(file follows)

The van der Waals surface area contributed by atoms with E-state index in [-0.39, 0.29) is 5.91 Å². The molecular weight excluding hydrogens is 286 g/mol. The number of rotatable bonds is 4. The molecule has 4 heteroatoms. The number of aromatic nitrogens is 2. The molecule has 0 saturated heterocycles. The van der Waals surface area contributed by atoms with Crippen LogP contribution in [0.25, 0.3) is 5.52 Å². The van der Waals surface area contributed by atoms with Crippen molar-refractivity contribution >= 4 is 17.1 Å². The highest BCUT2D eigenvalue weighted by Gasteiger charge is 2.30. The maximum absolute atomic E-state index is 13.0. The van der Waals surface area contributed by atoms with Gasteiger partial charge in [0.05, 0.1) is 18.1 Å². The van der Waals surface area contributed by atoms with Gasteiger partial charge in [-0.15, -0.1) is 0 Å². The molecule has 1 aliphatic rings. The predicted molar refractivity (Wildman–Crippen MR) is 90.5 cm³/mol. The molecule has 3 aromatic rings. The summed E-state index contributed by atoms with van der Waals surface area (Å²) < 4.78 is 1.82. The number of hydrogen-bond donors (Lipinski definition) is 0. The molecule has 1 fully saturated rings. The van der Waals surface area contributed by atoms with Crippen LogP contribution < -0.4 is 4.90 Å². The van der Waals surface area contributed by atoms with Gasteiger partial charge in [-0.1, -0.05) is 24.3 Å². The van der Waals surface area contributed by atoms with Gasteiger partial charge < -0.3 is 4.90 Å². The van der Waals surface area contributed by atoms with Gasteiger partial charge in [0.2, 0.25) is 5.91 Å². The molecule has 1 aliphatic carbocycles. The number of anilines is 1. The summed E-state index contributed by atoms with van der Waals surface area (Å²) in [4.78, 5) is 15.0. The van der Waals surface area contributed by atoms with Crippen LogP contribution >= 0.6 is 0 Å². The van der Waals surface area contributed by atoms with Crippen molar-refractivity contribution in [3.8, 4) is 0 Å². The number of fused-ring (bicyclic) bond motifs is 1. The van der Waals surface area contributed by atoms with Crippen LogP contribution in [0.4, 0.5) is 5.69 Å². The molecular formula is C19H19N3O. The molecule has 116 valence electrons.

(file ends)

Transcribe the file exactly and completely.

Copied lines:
The van der Waals surface area contributed by atoms with E-state index in [-0.39, 0.29) is 5.91 Å². The molecular weight excluding hydrogens is 286 g/mol. The number of rotatable bonds is 4. The molecule has 4 heteroatoms. The number of aromatic nitrogens is 2. The molecule has 0 saturated heterocycles. The van der Waals surface area contributed by atoms with Crippen LogP contribution in [0.25, 0.3) is 5.52 Å². The van der Waals surface area contributed by atoms with Crippen molar-refractivity contribution >= 4 is 17.1 Å². The highest BCUT2D eigenvalue weighted by Gasteiger charge is 2.30. The maximum absolute atomic E-state index is 13.0. The van der Waals surface area contributed by atoms with Gasteiger partial charge in [0.05, 0.1) is 18.1 Å². The van der Waals surface area contributed by atoms with Gasteiger partial charge in [-0.15, -0.1) is 0 Å². The molecule has 1 aliphatic rings. The predicted molar refractivity (Wildman–Crippen MR) is 90.5 cm³/mol. The molecule has 3 aromatic rings. The summed E-state index contributed by atoms with van der Waals surface area (Å²) < 4.78 is 1.82. The number of hydrogen-bond donors (Lipinski definition) is 0. The molecule has 1 fully saturated rings. The van der Waals surface area contributed by atoms with Crippen LogP contribution < -0.4 is 4.90 Å². The van der Waals surface area contributed by atoms with Gasteiger partial charge in [-0.1, -0.05) is 24.3 Å². The van der Waals surface area contributed by atoms with Gasteiger partial charge < -0.3 is 4.90 Å². The van der Waals surface area contributed by atoms with Gasteiger partial charge in [0.2, 0.25) is 5.91 Å². The molecule has 1 aliphatic carbocycles. The number of anilines is 1. The summed E-state index contributed by atoms with van der Waals surface area (Å²) in [4.78, 5) is 15.0. The van der Waals surface area contributed by atoms with Crippen LogP contribution >= 0.6 is 0 Å². The van der Waals surface area contributed by atoms with Crippen molar-refractivity contribution in [3.8, 4) is 0 Å². The number of fused-ring (bicyclic) bond motifs is 1. The van der Waals surface area contributed by atoms with Crippen LogP contribution in [0.4, 0.5) is 5.69 Å². The molecular formula is C19H19N3O. The molecule has 116 valence electrons.